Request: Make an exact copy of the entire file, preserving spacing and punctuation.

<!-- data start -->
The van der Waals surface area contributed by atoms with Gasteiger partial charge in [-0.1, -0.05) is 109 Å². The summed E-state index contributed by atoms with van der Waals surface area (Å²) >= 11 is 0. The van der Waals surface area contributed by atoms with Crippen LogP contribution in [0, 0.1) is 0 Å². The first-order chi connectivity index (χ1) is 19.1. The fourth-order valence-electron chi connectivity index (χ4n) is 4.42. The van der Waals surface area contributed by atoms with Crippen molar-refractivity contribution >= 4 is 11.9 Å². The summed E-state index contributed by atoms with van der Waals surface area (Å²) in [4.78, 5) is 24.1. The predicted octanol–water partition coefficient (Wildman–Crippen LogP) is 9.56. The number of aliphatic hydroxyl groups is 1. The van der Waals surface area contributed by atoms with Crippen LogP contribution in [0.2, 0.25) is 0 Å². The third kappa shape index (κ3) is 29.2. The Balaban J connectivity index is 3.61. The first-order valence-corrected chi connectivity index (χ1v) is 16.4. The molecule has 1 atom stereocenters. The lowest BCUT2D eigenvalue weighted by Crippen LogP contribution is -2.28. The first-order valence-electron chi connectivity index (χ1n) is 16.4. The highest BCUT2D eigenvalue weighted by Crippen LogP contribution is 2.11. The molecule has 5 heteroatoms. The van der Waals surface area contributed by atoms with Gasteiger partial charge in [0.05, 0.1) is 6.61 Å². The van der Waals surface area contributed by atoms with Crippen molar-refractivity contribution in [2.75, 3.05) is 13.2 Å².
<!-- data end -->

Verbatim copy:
The van der Waals surface area contributed by atoms with Gasteiger partial charge in [-0.1, -0.05) is 109 Å². The summed E-state index contributed by atoms with van der Waals surface area (Å²) >= 11 is 0. The van der Waals surface area contributed by atoms with Crippen LogP contribution in [0, 0.1) is 0 Å². The first-order chi connectivity index (χ1) is 19.1. The fourth-order valence-electron chi connectivity index (χ4n) is 4.42. The van der Waals surface area contributed by atoms with Crippen molar-refractivity contribution >= 4 is 11.9 Å². The summed E-state index contributed by atoms with van der Waals surface area (Å²) in [4.78, 5) is 24.1. The predicted octanol–water partition coefficient (Wildman–Crippen LogP) is 9.56. The number of aliphatic hydroxyl groups is 1. The van der Waals surface area contributed by atoms with Crippen LogP contribution in [0.2, 0.25) is 0 Å². The third kappa shape index (κ3) is 29.2. The Balaban J connectivity index is 3.61. The first-order valence-corrected chi connectivity index (χ1v) is 16.4. The molecule has 1 atom stereocenters. The lowest BCUT2D eigenvalue weighted by Crippen LogP contribution is -2.28. The first-order valence-electron chi connectivity index (χ1n) is 16.4. The highest BCUT2D eigenvalue weighted by Crippen LogP contribution is 2.11. The molecule has 5 heteroatoms. The van der Waals surface area contributed by atoms with Gasteiger partial charge in [0.05, 0.1) is 6.61 Å². The van der Waals surface area contributed by atoms with Crippen molar-refractivity contribution in [2.75, 3.05) is 13.2 Å².